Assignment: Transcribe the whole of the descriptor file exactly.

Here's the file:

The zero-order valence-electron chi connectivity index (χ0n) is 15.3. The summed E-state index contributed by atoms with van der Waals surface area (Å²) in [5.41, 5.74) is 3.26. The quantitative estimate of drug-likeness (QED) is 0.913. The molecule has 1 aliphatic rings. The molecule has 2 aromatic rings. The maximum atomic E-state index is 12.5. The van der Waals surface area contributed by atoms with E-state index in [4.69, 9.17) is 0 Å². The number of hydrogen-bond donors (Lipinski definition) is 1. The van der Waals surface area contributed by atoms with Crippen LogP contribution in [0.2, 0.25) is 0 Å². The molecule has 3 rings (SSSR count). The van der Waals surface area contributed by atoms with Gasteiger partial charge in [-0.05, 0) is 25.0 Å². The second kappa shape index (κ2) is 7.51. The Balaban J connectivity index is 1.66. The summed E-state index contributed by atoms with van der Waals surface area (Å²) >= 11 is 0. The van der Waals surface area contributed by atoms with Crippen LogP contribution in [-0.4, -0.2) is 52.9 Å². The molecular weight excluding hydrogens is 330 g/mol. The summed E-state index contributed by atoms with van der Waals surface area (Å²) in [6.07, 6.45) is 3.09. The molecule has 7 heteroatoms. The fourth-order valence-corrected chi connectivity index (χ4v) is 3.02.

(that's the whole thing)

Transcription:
The zero-order valence-electron chi connectivity index (χ0n) is 15.3. The summed E-state index contributed by atoms with van der Waals surface area (Å²) in [5.41, 5.74) is 3.26. The quantitative estimate of drug-likeness (QED) is 0.913. The molecule has 1 aliphatic rings. The molecule has 2 aromatic rings. The maximum atomic E-state index is 12.5. The van der Waals surface area contributed by atoms with E-state index in [4.69, 9.17) is 0 Å². The number of hydrogen-bond donors (Lipinski definition) is 1. The van der Waals surface area contributed by atoms with Crippen LogP contribution in [0.2, 0.25) is 0 Å². The molecule has 3 rings (SSSR count). The van der Waals surface area contributed by atoms with Gasteiger partial charge in [-0.05, 0) is 25.0 Å². The second kappa shape index (κ2) is 7.51. The Balaban J connectivity index is 1.66. The summed E-state index contributed by atoms with van der Waals surface area (Å²) >= 11 is 0. The van der Waals surface area contributed by atoms with Crippen LogP contribution in [-0.4, -0.2) is 52.9 Å². The molecular weight excluding hydrogens is 330 g/mol. The summed E-state index contributed by atoms with van der Waals surface area (Å²) in [6.07, 6.45) is 3.09. The molecule has 7 heteroatoms. The fourth-order valence-corrected chi connectivity index (χ4v) is 3.02.